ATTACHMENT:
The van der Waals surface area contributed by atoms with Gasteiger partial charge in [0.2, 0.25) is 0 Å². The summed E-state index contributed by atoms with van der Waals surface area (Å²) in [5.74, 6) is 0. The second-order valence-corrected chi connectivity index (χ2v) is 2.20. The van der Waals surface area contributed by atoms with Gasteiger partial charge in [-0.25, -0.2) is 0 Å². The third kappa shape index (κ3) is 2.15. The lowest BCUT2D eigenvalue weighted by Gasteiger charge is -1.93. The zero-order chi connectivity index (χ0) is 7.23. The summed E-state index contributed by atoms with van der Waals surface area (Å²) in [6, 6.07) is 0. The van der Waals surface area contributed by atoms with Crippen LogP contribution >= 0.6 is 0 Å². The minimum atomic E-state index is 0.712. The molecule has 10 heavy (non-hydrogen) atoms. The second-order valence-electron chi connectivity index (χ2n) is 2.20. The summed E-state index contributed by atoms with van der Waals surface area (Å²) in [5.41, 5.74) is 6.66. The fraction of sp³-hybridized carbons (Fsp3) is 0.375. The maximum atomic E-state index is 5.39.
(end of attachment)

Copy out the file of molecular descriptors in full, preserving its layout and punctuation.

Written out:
The van der Waals surface area contributed by atoms with Gasteiger partial charge in [0.2, 0.25) is 0 Å². The summed E-state index contributed by atoms with van der Waals surface area (Å²) in [5.74, 6) is 0. The second-order valence-corrected chi connectivity index (χ2v) is 2.20. The van der Waals surface area contributed by atoms with Gasteiger partial charge in [-0.25, -0.2) is 0 Å². The third kappa shape index (κ3) is 2.15. The lowest BCUT2D eigenvalue weighted by Gasteiger charge is -1.93. The zero-order chi connectivity index (χ0) is 7.23. The summed E-state index contributed by atoms with van der Waals surface area (Å²) in [6, 6.07) is 0. The van der Waals surface area contributed by atoms with Crippen LogP contribution >= 0.6 is 0 Å². The minimum atomic E-state index is 0.712. The molecule has 10 heavy (non-hydrogen) atoms. The second-order valence-electron chi connectivity index (χ2n) is 2.20. The summed E-state index contributed by atoms with van der Waals surface area (Å²) in [5.41, 5.74) is 6.66. The fraction of sp³-hybridized carbons (Fsp3) is 0.375. The maximum atomic E-state index is 5.39.